Residents of the state with the highest property taxes pay roughly eight times more on average than residents in the lowest-taxed state. Find out where your state ranks.
Residents of New Jersey pay roughly eight times more in real-estate property taxes on average than residents of Hawaii.
The Garden State has earned the dubious distinction of ranking highest in the nation in WalletHub’s latest annual assessment of real-estate property taxes. The Aloha State earned the lowest rank among the 50 states and Washington, D.C.
These rankings are based on annual property taxes for real estate valued at $176,000, the median home value in the U.S. That amount ranges from $4,029 in New Jersey to $489 in Hawaii.
The average American household, by comparison, spends $2,127 on real-estate property taxes each year, WalletHub reports. In the 27 states that also levy vehicle property taxes, households pay an additional $412 in property taxes.
Considering these figures and the debt-fueled environment to which we have grown so accustomed, it should come as no surprise that roughly $11.8 billion in property taxes go unpaid each year, the National Tax Lien Association has found.
The states with the lowest effective real-estate tax rates are spread across various regions of the U.S. The top 10 — based on a home valued at $176,000 — are:
- Hawaii: 0.28 effective real-estate tax rate ($489 in annual taxes)
- Alabama: 0.43 percent ($764)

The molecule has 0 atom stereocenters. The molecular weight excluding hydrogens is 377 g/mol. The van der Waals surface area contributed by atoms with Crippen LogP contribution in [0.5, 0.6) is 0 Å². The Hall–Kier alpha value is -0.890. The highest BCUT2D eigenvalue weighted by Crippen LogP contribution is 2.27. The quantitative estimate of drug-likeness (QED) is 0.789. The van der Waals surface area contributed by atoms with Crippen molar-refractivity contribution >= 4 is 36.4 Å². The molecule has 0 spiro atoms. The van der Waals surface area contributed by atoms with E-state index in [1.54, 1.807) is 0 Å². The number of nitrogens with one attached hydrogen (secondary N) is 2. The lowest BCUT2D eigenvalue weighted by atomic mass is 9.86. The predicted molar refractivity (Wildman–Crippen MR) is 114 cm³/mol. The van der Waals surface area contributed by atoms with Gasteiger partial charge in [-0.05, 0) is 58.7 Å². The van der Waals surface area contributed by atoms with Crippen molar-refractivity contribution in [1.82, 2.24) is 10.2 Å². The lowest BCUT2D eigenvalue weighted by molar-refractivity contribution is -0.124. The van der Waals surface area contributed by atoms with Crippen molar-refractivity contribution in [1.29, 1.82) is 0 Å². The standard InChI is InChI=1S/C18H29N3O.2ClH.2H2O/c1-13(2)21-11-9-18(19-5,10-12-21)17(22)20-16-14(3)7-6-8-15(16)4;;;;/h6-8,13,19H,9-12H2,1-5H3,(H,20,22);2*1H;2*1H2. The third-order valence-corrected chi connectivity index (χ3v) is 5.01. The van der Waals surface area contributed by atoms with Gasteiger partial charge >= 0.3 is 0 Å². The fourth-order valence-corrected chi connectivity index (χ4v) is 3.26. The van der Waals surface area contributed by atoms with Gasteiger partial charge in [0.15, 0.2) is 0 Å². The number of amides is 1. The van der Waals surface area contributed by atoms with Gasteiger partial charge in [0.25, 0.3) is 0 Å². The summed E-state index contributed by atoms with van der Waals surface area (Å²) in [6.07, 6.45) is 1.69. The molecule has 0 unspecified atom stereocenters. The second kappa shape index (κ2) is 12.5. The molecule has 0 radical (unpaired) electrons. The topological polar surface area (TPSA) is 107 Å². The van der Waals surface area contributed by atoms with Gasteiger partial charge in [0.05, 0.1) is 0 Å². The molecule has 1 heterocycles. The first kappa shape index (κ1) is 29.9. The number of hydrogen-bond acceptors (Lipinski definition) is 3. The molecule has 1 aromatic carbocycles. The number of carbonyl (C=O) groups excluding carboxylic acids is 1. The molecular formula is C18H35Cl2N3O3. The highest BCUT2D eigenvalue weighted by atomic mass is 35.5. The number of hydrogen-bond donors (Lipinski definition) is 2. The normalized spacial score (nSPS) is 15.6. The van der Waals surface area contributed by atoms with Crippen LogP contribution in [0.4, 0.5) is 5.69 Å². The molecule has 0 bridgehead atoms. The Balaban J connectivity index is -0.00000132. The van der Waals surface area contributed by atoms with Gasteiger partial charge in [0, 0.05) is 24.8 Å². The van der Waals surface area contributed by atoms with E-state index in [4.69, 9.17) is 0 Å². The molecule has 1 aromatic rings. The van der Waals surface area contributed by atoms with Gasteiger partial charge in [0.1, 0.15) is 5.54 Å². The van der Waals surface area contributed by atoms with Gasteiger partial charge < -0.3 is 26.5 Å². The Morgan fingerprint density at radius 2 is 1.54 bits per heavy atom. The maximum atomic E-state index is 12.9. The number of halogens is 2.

- Louisiana: 0.48 percent ($841)
- Delaware: 0.53 percent ($929)
- District of Columbia: 0.57 percent ($1,005)
- South Carolina: 0.57 percent ($1,009)
- West Virginia: 0.59 percent ($1,035)
- Arkansas: 0.62 percent ($1,088)
- Colorado: 0.62 percent ($1,097)
- Wyoming: 0.62 percent ($1,094)
The states with the highest rates mostly are concentrated in the Midwest and New England regions. The top 10 — again based on a home valued at $176,000 — are:
- New Jersey: 2.29 percent ($4,029)
- Illinois: 2.25 percent ($3,959)
- New Hampshire: 2.1 percent ($3,698)
- Wisconsin: 1.97 percent ($3,459)
- Texas: 1.93 percent ($3,392)
- Connecticut: 1.91 percent ($3,357)
- Nebraska: 1.88 percent ($3,301)
- Michigan: 1.83 percent ($3,220)
- Vermont: 1.72 percent ($3,021)
- Rhode Island: 1.61 percent ($2,829)
In the states that have vehicle property taxes, rates range from 0.37 percent in Montana (meaning taxes on a $23,070 2016 Toyota Camry LE four-door sedan, the highest-selling car of 2015, amount to $86) to 4.76 percent in Rhode Island (meaning taxes on the same vehicle amount to $1,099).
Complete rankings are available in WalletHub’s “2016’s Property Taxes by State” analysis.
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